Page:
2015 Peugeot 108 European Review
They say simple, affordable and fun cars are not made these days, but maybe we’ve been looked for them in the wrong places. Maybe affordable fun still exists, buried under a skin not cool enough to capture petrolheads’ interests…
James Dean behind the wheel of his Porsche 356 Speedster, tearing up Mullholland Drive, a cigarette hanging coolly from the side of his mouth, his hands wrestling the unassisted steering. The air-cooled flat four barking. Tires screeching. That’s the petrolhead dream. That’s the legend.
And as an important part of this mythology, something driven by the epitomes of cool like Dean or McQueen, the 356 Speedster (or any 356, for that matter) is revered and prized. Buying a nice example requires the kind of money that would get you a brand new 911. Or three. Or a 911 and a perfectly fine aeroplane.
But you don’t want a 911 and you don’t want a Boxster because, as they say, each 911 is worse than the previous one. It’s faster. It’s more comfortable. It’s got better soundproofing. It is better at isolating you from what’s going on. And you don’t want to be isolated. You want experience.
So engineers spend months and years fine-tuning electric power steering to feel as hydraulic as possible. They play around with the suspension to make the car quick enough, but at the same time leave space for you to expend effort. They engineer the exhaust and soundproofing in just a way to get the sound you want.
And we moan about it being too artificial.
We talk about old cars from old times when everything was for real. Or, to be more precise, we dream about them. Because most of us have never even sat in a 356, let alone drive one.
So, why was the 356 so great? Or was it even so great a car?
No – it was horrible.
I know that you’re probably about to skip the rest of the article and jump right to the comments to make shreds of me. But, please, wait a moment and hear me out.
The Porsche 356 wasn’t much more than a VW Beetle, shortened a bit and fitted with a sleeker body. The Beetle was the pinnacle of automotive engineering in the Third Reich, but in 1950s America, its main virtue was it was cheap, reliable and well-built. It was something you bought for your wife for the weekly shop. Or to your teenage son as a method of birth control. It may have been a typical family car in Europe, but Europe was, at the time, poor and recovering from the war.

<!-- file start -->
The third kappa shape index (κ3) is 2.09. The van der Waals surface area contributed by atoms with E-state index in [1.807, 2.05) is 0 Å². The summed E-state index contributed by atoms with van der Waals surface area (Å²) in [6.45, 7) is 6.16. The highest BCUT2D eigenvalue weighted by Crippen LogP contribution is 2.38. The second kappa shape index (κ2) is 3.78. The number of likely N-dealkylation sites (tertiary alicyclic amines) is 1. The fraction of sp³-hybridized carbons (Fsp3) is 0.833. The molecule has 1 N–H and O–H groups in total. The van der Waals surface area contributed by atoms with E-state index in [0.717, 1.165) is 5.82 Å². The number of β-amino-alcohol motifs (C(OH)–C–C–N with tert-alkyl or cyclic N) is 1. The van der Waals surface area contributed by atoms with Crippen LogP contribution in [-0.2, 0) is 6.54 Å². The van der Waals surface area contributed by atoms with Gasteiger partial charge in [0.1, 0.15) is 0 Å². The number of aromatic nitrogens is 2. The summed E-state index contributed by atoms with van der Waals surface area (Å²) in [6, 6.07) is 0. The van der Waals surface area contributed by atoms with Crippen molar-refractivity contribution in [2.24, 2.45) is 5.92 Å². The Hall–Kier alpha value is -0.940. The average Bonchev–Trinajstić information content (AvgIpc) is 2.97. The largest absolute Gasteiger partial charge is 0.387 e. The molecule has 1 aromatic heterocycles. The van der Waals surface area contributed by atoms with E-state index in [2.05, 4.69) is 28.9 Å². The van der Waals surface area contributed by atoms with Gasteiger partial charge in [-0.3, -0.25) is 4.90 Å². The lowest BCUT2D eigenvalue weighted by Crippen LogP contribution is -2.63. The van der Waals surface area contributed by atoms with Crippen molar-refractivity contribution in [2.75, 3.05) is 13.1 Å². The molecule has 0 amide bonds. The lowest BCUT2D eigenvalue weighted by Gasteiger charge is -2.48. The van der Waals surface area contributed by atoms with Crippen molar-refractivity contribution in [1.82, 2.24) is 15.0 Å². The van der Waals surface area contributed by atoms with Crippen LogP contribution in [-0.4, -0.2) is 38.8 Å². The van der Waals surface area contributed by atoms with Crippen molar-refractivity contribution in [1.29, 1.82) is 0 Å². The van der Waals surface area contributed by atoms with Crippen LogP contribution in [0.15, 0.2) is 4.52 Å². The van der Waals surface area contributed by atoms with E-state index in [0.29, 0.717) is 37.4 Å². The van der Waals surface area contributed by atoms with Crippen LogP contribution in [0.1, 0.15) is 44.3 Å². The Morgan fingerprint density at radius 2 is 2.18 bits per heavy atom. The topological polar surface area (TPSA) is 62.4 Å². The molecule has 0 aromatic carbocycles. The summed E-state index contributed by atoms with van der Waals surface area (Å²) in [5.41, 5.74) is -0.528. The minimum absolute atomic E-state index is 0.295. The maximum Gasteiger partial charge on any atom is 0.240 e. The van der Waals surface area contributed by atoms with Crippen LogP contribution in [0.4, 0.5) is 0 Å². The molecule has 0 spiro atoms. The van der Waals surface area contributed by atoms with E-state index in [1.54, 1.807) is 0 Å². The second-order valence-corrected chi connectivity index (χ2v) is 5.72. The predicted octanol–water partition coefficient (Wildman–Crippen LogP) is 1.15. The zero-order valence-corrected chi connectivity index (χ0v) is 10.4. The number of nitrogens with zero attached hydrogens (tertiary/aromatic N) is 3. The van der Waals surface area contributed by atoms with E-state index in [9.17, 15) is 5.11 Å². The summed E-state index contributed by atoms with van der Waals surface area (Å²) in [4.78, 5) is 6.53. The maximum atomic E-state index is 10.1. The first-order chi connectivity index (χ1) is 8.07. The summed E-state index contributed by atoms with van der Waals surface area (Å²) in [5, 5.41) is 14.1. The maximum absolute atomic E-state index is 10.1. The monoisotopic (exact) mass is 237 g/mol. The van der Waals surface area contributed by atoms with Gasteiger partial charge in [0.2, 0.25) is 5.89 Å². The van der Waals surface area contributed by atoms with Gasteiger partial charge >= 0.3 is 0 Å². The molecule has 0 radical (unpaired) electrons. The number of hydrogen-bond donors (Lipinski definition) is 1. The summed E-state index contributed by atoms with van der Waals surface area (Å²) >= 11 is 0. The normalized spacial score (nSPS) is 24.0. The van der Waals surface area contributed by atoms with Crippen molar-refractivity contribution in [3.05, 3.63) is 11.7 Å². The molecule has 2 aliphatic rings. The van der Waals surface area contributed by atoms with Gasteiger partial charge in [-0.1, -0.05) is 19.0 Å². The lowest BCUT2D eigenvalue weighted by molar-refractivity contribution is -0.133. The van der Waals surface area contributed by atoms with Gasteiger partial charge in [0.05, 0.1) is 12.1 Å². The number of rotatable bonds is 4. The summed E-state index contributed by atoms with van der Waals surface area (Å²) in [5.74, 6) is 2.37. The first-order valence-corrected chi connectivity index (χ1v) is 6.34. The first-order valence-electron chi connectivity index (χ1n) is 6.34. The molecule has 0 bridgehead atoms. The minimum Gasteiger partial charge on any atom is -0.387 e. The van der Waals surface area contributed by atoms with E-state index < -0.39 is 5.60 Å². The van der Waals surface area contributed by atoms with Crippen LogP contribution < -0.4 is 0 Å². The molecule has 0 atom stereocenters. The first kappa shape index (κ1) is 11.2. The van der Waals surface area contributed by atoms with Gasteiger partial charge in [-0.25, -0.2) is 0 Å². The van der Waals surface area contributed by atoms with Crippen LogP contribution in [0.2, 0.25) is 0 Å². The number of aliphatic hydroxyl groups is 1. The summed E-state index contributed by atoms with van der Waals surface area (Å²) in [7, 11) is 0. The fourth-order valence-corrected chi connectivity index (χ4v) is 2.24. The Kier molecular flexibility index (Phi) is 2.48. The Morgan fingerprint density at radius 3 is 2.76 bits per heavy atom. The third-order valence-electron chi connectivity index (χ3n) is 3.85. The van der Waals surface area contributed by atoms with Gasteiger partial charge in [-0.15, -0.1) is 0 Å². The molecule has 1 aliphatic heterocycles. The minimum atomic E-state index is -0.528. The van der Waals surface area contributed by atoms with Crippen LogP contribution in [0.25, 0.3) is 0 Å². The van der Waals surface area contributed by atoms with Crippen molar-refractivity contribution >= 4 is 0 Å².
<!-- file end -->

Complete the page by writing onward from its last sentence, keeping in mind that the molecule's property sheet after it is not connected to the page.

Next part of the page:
The Beetle was cheap. It had terrible suspension – even by the standards of the day. And it was slow.
The Porsche 356 was a bit quicker – not by much. Your grandmother’s Buick station wagon would whip its ass in a drag race.
But it became legend because of how predictable it was, how well it handled on the limits of both the driver’s and its own abilities. To make the most of it, you had to try. It gave you the feeling of being alive.
With each and every new Porsche generation, the numbers on the speedometer grow, but at the same time, the feeling on connection with the machine diminishes. The sense of being the hero taming the wild machine was getting lost. And it’s not just Porsche. First, this affected the “big sportscars“ and GTs. Later it happened with “people’s sportscars“ and hot hatches. And today, almost everything that calls itself “sporty“ is too fast for you to really make the most of its abilities on the public road.
Take the Peugeot 208 GTi I drove last year. It’s said to be a spiritual successor of the raw, exhilarating 205 GTi. But in reality, it’s more of a slick GT car, packed in a hatchback body. It’s great, if you want a damned quick car for a (relatively) modest sum of money. But, if you want to enjoy the feeling of driving like a superhero and pushing the car to its limits in everyday traffic, you’d have to be a psychopath or Ayrton Senna. The 208 GTi is too quick to really make the most of it on a public road.
Vojta looks impressed with the 2015 Peugeot 108
And that’s the reason for most of the laments today’s petrolheads throw at the current crop of sportscars. They’re too quick. They isolate you from the driving experience too well (in the words of a normal human, they’re too comfortable). They have to fake the experience with artificial exhaust sounds and similar cheats. They’re too big and heavy. They have too much grip.
But aren’t we just looking at the wrong place? What if the problem is in our fixed idea of how a fun car should look? After all, we tend to forget that some of the most famous sportscars in history had humble roots – be it the 205 GTi, the original Mini or even that 356 Speedster we mentioned in the beginning.
Which is the right time to start finally getting to the point – the Peugeot 108.
We’ll start with some boring numbers. The base 108 weighs 840 kg (1,850 lbs) and its three-cylinder engine has 69 hp. The lightest, most basic 356 Speedster did weigh 771 kg (1,700 lbs). And its flat four, in its most powerful form, offered 75 horsepower.